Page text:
When using non-blocking mode, the caller must repeatedly check for writeability on the filehandle (for instance using "select" or "IO::Poll"). Each time the filehandle is ready to write, the "connect" method must be called, with no arguments. Note that some operating systems, most notably "MSWin32" do not report a "connect()" failure using write-ready; so you must also "select()" for exceptional status.

While "connect" returns false, the value of $! indicates whether it should be tried again (by being set to the value "EINPROGRESS", or "EWOULDBLOCK" on MSWin32), or whether a permanent error has occurred (e.g. "ECONNREFUSED").

Once the socket has been connected to the peer, "connect" will return true and the socket will now be ready to use.

Note that calls to the platform’s underlying getaddrinfo(3) function may block. If "IO::Socket::IP" has to perform this lookup, the constructor will block even when in non-blocking mode.

To avoid this blocking behaviour, the caller should pass in the result of such a lookup using the "PeerAddrInfo" or "LocalAddrInfo" arguments. This can be achieved by using Net::LibAsyncNS, or the getaddrinfo(3) function can be called in a child process.

 use IO::Socket::IP;
 use Errno qw( EINPROGRESS EWOULDBLOCK );
 my @peeraddrinfo = ... # Caller must obtain the getaddinfo result here
 my $socket = IO::Socket::IP−>new(
    PeerAddrInfo => \@peeraddrinfo,
    Blocking     => 0,
 ) or die "Cannot construct socket − $@";
 while( !$socket−>connect and ( $! == EINPROGRESS || $! == EWOULDBLOCK ) ) {
    my $wvec = '';
    vec( $wvec, fileno $socket, 1 ) = 1;
    my $evec = '';
    vec( $evec, fileno $socket, 1 ) = 1;
    select( undef, $wvec, $evec, undef ) or die "Cannot select − $!";
 }
 die "Cannot connect − $!" if $!;
 ...

The example above uses "select()", but any similar mechanism should work analogously. "IO::Socket::IP" takes care when creating new socket filehandles to preserve the actual file descriptor number, so such techniques as "poll" or "epoll" should be transparent to its reallocation of a different socket underneath, perhaps in order to switch protocol family between "PF_INET" and "PF_INET6".

For another example using "IO::Poll" and "Net::LibAsyncNS", see the examples/nonblocking_libasyncns.pl file in the module distribution.

"PeerHost" AND "LocalHost" PARSING

To support the "IO::Socket::INET" API, the host and port information may be passed in a single string rather than as two separate arguments.

If either "LocalHost" or "PeerHost" (or their "...Addr" synonyms) have any of the following special forms, and "LocalService" or "PeerService" (or their "...Port" synonyms) are absent, special parsing is applied.

The value of the "...Host" argument will be split to give both the hostname and port (or service name):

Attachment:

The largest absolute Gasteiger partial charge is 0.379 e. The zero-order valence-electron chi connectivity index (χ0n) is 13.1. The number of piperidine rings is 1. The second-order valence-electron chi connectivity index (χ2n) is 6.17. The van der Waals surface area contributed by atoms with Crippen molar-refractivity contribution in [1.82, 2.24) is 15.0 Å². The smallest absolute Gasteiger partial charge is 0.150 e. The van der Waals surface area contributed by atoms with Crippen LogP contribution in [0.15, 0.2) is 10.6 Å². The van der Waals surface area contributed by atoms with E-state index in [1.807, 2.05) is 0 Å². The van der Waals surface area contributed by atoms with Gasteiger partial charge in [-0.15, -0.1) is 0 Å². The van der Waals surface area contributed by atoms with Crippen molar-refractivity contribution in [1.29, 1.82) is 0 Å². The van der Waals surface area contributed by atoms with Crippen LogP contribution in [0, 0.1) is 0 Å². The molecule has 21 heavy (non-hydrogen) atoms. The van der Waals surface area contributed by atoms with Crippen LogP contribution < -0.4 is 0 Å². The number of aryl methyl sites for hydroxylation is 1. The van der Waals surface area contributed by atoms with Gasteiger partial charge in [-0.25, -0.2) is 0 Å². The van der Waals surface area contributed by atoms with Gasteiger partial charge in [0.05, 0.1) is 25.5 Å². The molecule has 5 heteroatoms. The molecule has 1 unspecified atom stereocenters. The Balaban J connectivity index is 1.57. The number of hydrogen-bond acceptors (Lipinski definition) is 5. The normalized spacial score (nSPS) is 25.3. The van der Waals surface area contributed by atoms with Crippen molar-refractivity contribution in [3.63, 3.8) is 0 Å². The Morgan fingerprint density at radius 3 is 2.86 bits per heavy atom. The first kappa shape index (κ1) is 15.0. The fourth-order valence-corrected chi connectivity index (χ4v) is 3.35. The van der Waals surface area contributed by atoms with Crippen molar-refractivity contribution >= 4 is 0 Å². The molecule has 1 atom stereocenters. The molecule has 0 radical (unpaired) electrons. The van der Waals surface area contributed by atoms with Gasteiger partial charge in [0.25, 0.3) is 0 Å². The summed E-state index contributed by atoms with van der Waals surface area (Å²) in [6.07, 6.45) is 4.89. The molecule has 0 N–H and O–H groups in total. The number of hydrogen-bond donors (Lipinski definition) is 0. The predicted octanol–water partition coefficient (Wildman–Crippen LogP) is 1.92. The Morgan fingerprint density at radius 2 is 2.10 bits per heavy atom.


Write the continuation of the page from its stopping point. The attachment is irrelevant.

hostname.example.org:http    # Host name
 192.0.2.1:80                 # IPv4 address
 [2001:db8::1]:80             # IPv6 address

In each case, the port or service name (e.g. 80) is passed as the "LocalService" or "PeerService" argument.

Either of "LocalService" or "PeerService" (or their "...Port" synonyms) can be either a service name, a decimal number, or a string containing both a service name and number, in a form such as

 http(80)

In this case, the name ("http") will be tried first, but if the resolver does not understand it then the port number (80) will be used instead.

( $host, $port ) = IO::Socket::IP−>split_addr( $addr )
Utility method that provides the parsing functionality described above. Returns a 2−element list, containing either the split hostname and port description if it could be parsed, or the given address and "undef" if it was not recognised.

 IO::Socket::IP−>split_addr( "hostname:http" )
                              # ( "hostname",  "http" )
 IO::Socket::IP−>split_addr( "192.0.2.1:80" )
                              # ( "192.0.2.1", "80"   )
 IO::Socket::IP−>split_addr( "[2001:db8::1]:80" )
                              # ( "2001:db8::1", "80" )
 IO::Socket::IP−>split_addr( "something.else" )
                              # ( "something.else", undef )

$addr = IO::Socket::IP−>join_addr( $host, $port )
Utility method that performs the reverse of "split_addr", returning a string formed by joining the specified host address and port number. The host address will be wrapped in "[]" brackets if required (because it is a raw IPv6 numeric address).

This can be especially useful when combined with the "sockhost_service" or "peerhost_service" methods.

 say "Connected to ", IO::Socket::IP−>join_addr( $sock−>peerhost_service );

"IO::Socket::INET" INCOMPATIBILITES

The "Timeout" constructor argument is currently not recognised.

The behaviour enabled by "MultiHomed" is in fact implemented by "IO::Socket::IP" as it is required to correctly support searching for a useable address from the results of the getaddrinfo(3) call. The constructor will ignore the value of this argument, except if it is defined but false. An exception is thrown in this case, because that would request it disable the getaddrinfo(3) search behaviour in the first place.

TODO

Investigate whether "POSIX::dup2" upsets BSD ’s "kqueue" watchers, and if so, consider what possible workarounds might be applied.

AUTHOR

Paul Evans <leonerd@leonerd.org.uk>